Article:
Cancer is a word no one wants to hear. Yet statistics show half of all men and a third of all women will receive the bad news.
Churches should be a sanctuary for support. However, in many cases, people suffer in silence as they cope with their illness.
Now, the Cancer Treatment Centers of America is offering a free program to break down the wall of silence.
Breaking the Silence
After years of counseling cancer patients, Rev. Percy McCray knows they bear a burden unlike people fighting other illnesses.
"Psychologically and emotionally, cancer patients, particularly people of faith, are struggling with their faith at that point," he explained. "'What did I do wrong? Is there something I did that caused God to punish me?"
Thanks to his training, McCray knows the importance of encouragement. One conversation helped him realize others need to learn these skills too.
"The patient shared with me that they were impacted more by the support they received at the bedside of our hospital than they did at their local church," he recalled.
It wouldn't be the last time he heard that. McCray said typically, churches deal with issues like addiction and marital problems very effectively. But it can fall short when it comes to meeting the needs of parishioners who are struggling with healthcare issues, particularly cancer.
"And therefore, they really struggle with, 'What do I say? When do I say it? How do I say it?'" he explained. "And so what happens is one of the number one dynamics that takes place with a cancer patient and their caregiver is that they begin to feel a sense of isolation and that people begin to avoid them altogether."
Journey of Hope
To bridge this gap, McCray and his associates at the Cancer Treatment Centers of America elected to offer complimentary cancer ministry training to representatives of churches across the country so they can better meet the needs of their brothers and sisters with cancer.
It's called Our Journey of Hope.
Cancer Treatment Centers of America offers free training for two people from a church who use what they learn to raise up cancer ministries in their home congregations.
Participants learn the basics of the disease and treatments in order to focus on what it's like for the patient.
An added incentive for a church is that the training is free of charge. That includes the two-day seminar, food, lodging, and materials.
"We did not want to limit the ability to have the average church receive this training because of lack of resources," McCray said.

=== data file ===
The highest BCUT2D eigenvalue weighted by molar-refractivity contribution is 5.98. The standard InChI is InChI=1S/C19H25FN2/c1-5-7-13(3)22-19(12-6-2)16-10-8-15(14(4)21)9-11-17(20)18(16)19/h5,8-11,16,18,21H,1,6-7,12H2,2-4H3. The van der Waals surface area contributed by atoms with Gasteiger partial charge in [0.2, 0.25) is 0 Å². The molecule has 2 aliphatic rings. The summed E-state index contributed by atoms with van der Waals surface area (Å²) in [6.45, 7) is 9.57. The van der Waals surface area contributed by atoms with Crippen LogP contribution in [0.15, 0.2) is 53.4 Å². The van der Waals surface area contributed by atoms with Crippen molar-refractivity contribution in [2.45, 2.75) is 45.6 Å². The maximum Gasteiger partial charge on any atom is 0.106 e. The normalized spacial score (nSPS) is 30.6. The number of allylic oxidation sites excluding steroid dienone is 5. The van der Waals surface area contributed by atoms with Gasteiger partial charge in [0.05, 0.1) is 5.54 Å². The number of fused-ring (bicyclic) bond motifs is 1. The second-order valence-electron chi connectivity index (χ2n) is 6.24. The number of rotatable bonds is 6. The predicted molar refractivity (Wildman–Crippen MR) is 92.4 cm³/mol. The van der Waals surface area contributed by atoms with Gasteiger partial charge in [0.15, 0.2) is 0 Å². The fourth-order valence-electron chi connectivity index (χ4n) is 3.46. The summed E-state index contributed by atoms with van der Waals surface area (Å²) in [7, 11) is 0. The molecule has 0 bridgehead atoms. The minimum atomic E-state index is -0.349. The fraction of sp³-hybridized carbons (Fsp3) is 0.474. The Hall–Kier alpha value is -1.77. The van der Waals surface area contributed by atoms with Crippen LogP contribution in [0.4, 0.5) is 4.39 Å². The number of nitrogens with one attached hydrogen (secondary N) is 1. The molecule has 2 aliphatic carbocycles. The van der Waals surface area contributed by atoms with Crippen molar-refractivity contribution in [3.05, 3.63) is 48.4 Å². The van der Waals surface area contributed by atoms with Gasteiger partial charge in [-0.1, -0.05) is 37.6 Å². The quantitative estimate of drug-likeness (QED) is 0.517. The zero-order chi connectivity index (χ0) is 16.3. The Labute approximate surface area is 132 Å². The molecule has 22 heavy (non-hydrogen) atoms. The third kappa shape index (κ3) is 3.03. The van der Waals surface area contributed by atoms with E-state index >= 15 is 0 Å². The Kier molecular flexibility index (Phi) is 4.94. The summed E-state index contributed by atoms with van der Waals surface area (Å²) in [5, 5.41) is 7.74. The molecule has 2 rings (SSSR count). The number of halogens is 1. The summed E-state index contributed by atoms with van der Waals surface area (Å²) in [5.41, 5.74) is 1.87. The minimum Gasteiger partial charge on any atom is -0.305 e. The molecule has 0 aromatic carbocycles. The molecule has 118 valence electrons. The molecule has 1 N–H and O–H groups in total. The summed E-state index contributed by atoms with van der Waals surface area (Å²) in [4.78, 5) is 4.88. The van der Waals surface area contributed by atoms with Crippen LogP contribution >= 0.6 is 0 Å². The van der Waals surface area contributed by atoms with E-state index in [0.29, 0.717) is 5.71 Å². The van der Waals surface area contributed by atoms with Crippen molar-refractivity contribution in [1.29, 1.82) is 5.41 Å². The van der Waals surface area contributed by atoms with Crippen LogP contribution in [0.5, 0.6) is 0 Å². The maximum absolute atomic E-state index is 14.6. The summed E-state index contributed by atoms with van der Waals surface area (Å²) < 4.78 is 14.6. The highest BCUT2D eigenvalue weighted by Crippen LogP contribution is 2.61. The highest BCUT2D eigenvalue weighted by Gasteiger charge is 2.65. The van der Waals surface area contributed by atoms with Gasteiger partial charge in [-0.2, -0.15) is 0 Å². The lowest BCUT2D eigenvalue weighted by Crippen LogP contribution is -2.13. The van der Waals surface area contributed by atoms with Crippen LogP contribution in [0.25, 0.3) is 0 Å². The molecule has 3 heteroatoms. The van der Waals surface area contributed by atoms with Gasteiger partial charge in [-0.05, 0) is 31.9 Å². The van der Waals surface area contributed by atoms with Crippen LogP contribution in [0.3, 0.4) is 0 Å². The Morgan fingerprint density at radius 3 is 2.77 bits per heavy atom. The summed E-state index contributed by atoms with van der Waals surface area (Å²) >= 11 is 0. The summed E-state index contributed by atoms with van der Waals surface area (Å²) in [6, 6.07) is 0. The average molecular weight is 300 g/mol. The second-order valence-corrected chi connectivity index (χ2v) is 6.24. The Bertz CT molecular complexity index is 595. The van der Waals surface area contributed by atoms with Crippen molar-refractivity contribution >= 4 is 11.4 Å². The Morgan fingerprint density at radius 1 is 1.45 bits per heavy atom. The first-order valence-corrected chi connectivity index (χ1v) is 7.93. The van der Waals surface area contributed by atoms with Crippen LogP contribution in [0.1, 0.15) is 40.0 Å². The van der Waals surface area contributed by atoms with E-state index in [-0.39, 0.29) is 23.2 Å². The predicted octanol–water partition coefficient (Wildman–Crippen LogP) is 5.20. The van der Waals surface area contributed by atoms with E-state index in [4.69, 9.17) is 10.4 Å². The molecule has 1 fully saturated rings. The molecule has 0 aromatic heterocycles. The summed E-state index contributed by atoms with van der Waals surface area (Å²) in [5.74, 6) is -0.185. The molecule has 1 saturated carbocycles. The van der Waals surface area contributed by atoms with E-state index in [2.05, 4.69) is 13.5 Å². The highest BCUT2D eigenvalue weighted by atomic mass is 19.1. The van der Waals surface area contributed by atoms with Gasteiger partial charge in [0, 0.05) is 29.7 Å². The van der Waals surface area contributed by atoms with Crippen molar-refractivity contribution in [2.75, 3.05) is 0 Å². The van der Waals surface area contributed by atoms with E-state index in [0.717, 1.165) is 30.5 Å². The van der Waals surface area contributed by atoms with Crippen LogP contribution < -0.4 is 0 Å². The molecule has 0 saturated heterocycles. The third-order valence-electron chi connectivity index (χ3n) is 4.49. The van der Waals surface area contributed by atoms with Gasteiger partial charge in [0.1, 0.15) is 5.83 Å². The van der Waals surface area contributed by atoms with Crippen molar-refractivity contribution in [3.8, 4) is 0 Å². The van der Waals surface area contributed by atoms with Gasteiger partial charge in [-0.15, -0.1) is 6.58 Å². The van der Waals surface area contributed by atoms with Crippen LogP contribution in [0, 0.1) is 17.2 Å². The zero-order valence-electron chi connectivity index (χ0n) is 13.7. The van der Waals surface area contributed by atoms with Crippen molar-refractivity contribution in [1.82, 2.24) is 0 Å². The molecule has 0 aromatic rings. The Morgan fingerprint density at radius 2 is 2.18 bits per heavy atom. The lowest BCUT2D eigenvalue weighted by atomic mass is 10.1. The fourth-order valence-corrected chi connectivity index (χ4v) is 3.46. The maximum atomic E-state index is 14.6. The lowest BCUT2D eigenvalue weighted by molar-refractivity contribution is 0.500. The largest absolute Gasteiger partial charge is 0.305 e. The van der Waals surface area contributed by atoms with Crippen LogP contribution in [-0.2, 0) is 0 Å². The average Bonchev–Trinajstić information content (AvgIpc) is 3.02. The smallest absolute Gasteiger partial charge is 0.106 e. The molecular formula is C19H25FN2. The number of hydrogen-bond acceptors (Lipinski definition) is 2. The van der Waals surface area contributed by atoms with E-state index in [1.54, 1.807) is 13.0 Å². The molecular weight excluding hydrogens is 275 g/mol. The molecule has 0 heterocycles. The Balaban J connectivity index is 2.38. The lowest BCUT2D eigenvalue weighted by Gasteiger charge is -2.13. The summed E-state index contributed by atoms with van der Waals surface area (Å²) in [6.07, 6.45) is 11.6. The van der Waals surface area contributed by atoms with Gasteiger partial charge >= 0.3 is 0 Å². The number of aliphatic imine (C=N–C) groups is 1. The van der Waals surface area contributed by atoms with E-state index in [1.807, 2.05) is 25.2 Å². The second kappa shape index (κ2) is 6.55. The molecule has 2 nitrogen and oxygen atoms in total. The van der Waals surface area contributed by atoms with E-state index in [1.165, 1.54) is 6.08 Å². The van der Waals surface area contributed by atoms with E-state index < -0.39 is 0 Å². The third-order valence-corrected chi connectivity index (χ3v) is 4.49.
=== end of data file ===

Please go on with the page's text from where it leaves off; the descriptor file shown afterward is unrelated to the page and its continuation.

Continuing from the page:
LaWanda Long attended the seminar years ago and now passes on what she learned to volunteers at Atlanta's Enon Baptist Church.
"When we announced we were going to start this ministry, I want to say we started out with 12 to 15, and all of them had a personal relationship with cancer. Either they were a cancer survivor or caregiver of a cancer patient," she said.
Long teaches the volunteers one night a week for eight weeks. At that time they are ready to take on a cancer patient who has come forward requesting assistance.
She said the extensive training ensured the patients will be cared for responsibly.
"Sometimes people don't know what to say to those who are battling cancer. Sometimes they say, 'Oh, I have a loved one who had cancer. They had that same symptom and they died," Long said. "Wrong thing to say."
"I think the main thing we're trying to train people is to have empathy, to listen, to not try to fix it but just to be there, to realize that God is everywhere and God will have a witness in every situation," she added.
She said so far the cancer ministry at Enon is a success.
"A lot of times people don't understand the impact that cancer does to a family and to a person. It's more than just a physical detriment. It attacks their spirit. It attacks their soul," Long said.
Lisa McDermott attends Enon. She remembers suffering through nearly five months of chemotherapy for breast cancer.
"With me it was strictly fatigue," she said. "I just could not get off the couch ... just down."
She asked the cancer ministry to help her with daily needs.
"It makes a real difference when you're just too sick to do anything," she said. "You don't feel well. You don't want to do the dishes; you don't want to get up. You've got groceries to get; you don't want to go drive anywhere. So it's a good, it's a great ministry."
McDermott dealt with one main point person who recruited others to pitch in.
"Everything makes a difference—phone calls, cards, letters—just to know that people are thinking about me, praying for me, caring about me," she said.
Ministry to the Overwhelmed
The cancer ministry made such an impression that McDermmott wanted to get the training.
"We put packages together for everyone that we find out about that's referred to us. I got one, too," she laughed. "All kinds of things in a little care package: books and journals and socks to keep warm, hats, all kinds of things, just beautiful things, jewelry."
As Nefertiti Dixon's mother fought ovarian and colon cancer, the ministry stepped in.
"Oh, goodness, words can't explain," she said. "They were awesome. Just when you think you're by yourself, you're not."
Although her mother lost her fight, the cancer ministry made those final days easier.
"Helping just around the house, food, things that my mom would need," she explained. "She would need errands run, medicine. Sometimes she just wanted someone to sit with her and talk, just companionship."
They also helped Dixon with things like meals, which lifted a burden. As a working mom with two children, she became overwhelmed with the pressure of caring for her sick mother.
While cancer will likely continue to strike far too many, churches now can choose to help those within their midst who are dealing with the disease.
For the original article, visit cbn.com.